TO RUSSIA WITH LOVE
A Pennsburg man is making a difference in the lives of Russian people
By Sergei Blair
Town and Country Newspaper
(Published 1/17/08 Edition; Volume 108, No. 42)
For one local barber, cutting hair isn’t his only life’s work. Pennsburg resident Frank Del Vecchio, 66, has been traveling to <?xml:namespace prefix = st1 ns = "urn:schemas-microsoft-com:office:smarttags" />Russia with a humanitarian aid program for ten years now, giving hope to orphans and other needy people in the former Soviet Union.
Before getting involved in Russia, Del Vecchio said he only knew about the former communist country through newspaper and television presentations. The desire to go to Russia was not something Del Vecchio had in mind--or so he thought.
“The only understanding I had about Russian people was what I’ve seen in the media, and to me they seemed so cold and so straight-laced.” he recalled. “I’ve heard of Russia all my life but never thought of going there.”
Del Vecchio became a barber at the age of 18 and has been doing the same job ever since. He has been working at Molettiere’s Barber Shop in Landsdale since 1963 where, he said, he gained an appreciation for people from all different walks of life.
“[Cutting hair] is a great opportunity for me to get to know other people from different types of backgrounds and just to talk to them about their lives,” he said.
After seeing an opportunity to talk about his personal religious faith, Del Vecchio took his message from a small-town barber shop all the way across the Atlantic Ocean.
His interest in traveling to Russia was sparked when Del Vecchio and his wife, Debbie, volunteered at the warehouse in Lancaster which served as a packaging and shipping distribution center for Operation Carelift, a Christian outreach of Josh McDowell Ministries. After giving it a careful thought, the couple enthusiastically committed themselves to go on a short-term ministry trip to Russia.
In winter of 1997, once all their financial needs were met, Del Vecchios were set to embark on a journey. Their plans, though, were suddenly thwarted when Frank ended up in the hospital for a quadruple heart bypass operation only three weeks before the trip date.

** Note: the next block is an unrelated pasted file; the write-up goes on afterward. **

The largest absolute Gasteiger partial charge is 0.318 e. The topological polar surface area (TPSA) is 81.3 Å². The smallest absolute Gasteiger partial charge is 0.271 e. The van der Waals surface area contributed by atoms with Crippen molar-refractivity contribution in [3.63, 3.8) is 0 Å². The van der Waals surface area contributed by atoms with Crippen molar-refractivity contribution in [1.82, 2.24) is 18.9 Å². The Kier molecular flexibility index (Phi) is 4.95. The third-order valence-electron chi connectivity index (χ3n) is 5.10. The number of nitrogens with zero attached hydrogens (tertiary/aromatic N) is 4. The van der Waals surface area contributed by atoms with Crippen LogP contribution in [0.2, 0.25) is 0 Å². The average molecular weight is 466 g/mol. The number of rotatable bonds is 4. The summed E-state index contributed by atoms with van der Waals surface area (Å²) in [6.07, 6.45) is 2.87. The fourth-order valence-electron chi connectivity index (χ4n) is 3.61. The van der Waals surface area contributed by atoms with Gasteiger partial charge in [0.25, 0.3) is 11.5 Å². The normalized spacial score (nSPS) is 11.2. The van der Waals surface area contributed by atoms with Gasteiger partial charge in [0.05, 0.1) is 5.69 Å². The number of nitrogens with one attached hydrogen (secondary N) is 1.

“So it was evident I wasn’t going to Russia that time,” he recalled with laughter.
In summer of 1998, Frank tried once again and this time made his way to Novgorod, a historic city in northwestern Russia.
“I came away loving the Russian people…it was just intriguing to get to know the people there for who they really are,” he said.
For all twelve trips to Russia, Del Vecchio, who sometimes is accompanied by his wife, works with other volunteers from across the United States and visits public institutions like orphanages, hospitals, prisons and churches.
The volunteers work endlessly for a two-week period distributing things like food, clothing, toys, shoes, seeds and “Carepacks” (backpacks which consist of various school supplies and letters from Americans.)
“It’s amazing when children in Russia receive simple gifts like a pencil or a toothbrush and they appreciate it so much…They have absolutely nothing, but when you give them these simple gifts it means a world to them.”
According to Frank, every trip is different in its own way. He recalled when he gave a shoe box with a gift inside to a little boy during one trip. Neither one knowing what was in it, they boy opened it to find a girl’s doll. Del Vecchio said the boy accepted the gift, appreciative that someone thought enough of him to give him something.
“When you have incidents like that, it just gives you a whole different outlook on how much these children appreciate what they get,” he said.
Debbie also traveled to India in July 2007 where she worked in mobile camps for the lower caste of that country’s society known as the “untouchables.”
“My heart aches not only for people of Russia but in India as well where children are being exploited and forced into prostitution,” she said.
She said for the most part she sees similar socials ills in Russia and India and will continue making trips to both countries if she has the chance to do so.
Del Vecchio said that after living in an oppressed society for nearly 70 years, many Russians are hungry for the truth, and he whole heartedly believes that he can help them find it.
He noted his personal faith has played an important part in all his trips to Russia.
Originally started in 1991 as a humanitarian project to the former Soviet Union, Operation Carelift has changed its name to Global Aid Network (GAiN) and is now overseeing projects in more than 30 countries. It has distributed more than $125 million worth of aid and mobilized more than 10,000 short-term mission participants to foreign lands.
When he’s not traveling, Del Vecchio is busy writing support letters to friends and family members, as well as visiting different churches and local businesses where he presents the information about GAiN USA and his Russian trips to raise the necessary financial support for his next trip. So far, each time he has been fortunate to succeed in that process.
On February 23, Del Vecchio will travel to Belarus for the first time to render aid there.
“When I go to Belarus I have no idea what to expect because the country is changing drastically,” he said. He spoke about Belarusian President Alexander Lukashenko’s radical policies to bring the country back to a Communist state.Del Vecchio said his work in Russia will continue as long as he can make a difference. <?xml:namespace prefix = o ns = "urn:schemas-microsoft-com:office:office" />
“It almost has become my life,” he said. “Russia has become a big part of my life.”
For more information about GAiN USA, please visit www.gainusa.org